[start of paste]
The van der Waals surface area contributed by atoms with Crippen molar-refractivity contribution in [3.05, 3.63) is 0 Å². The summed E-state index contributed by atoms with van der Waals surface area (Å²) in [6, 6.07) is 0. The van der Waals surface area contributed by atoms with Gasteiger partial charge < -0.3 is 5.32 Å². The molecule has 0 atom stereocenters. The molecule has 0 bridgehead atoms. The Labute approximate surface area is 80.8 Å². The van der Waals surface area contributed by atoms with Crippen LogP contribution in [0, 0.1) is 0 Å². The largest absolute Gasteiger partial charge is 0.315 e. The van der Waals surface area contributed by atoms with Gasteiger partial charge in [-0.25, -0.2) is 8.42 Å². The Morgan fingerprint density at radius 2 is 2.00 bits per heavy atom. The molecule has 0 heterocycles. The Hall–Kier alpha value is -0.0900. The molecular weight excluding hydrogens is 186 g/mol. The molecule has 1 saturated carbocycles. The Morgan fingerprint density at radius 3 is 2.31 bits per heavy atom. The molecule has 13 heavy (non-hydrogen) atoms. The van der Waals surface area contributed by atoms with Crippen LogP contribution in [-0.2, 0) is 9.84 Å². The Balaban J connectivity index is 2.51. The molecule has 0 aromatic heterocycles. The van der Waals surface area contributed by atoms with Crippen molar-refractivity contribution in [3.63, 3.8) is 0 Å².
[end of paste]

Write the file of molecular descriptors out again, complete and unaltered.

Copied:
The van der Waals surface area contributed by atoms with Crippen molar-refractivity contribution in [3.05, 3.63) is 0 Å². The summed E-state index contributed by atoms with van der Waals surface area (Å²) in [6, 6.07) is 0. The van der Waals surface area contributed by atoms with Gasteiger partial charge < -0.3 is 5.32 Å². The molecule has 0 atom stereocenters. The molecule has 0 bridgehead atoms. The Labute approximate surface area is 80.8 Å². The van der Waals surface area contributed by atoms with Crippen LogP contribution in [0, 0.1) is 0 Å². The largest absolute Gasteiger partial charge is 0.315 e. The van der Waals surface area contributed by atoms with Gasteiger partial charge in [-0.25, -0.2) is 8.42 Å². The Morgan fingerprint density at radius 2 is 2.00 bits per heavy atom. The molecule has 0 heterocycles. The Hall–Kier alpha value is -0.0900. The molecular weight excluding hydrogens is 186 g/mol. The molecule has 1 saturated carbocycles. The Morgan fingerprint density at radius 3 is 2.31 bits per heavy atom. The molecule has 13 heavy (non-hydrogen) atoms. The van der Waals surface area contributed by atoms with Crippen LogP contribution in [-0.2, 0) is 9.84 Å². The Balaban J connectivity index is 2.51. The molecule has 0 aromatic heterocycles. The van der Waals surface area contributed by atoms with Crippen molar-refractivity contribution in [3.63, 3.8) is 0 Å².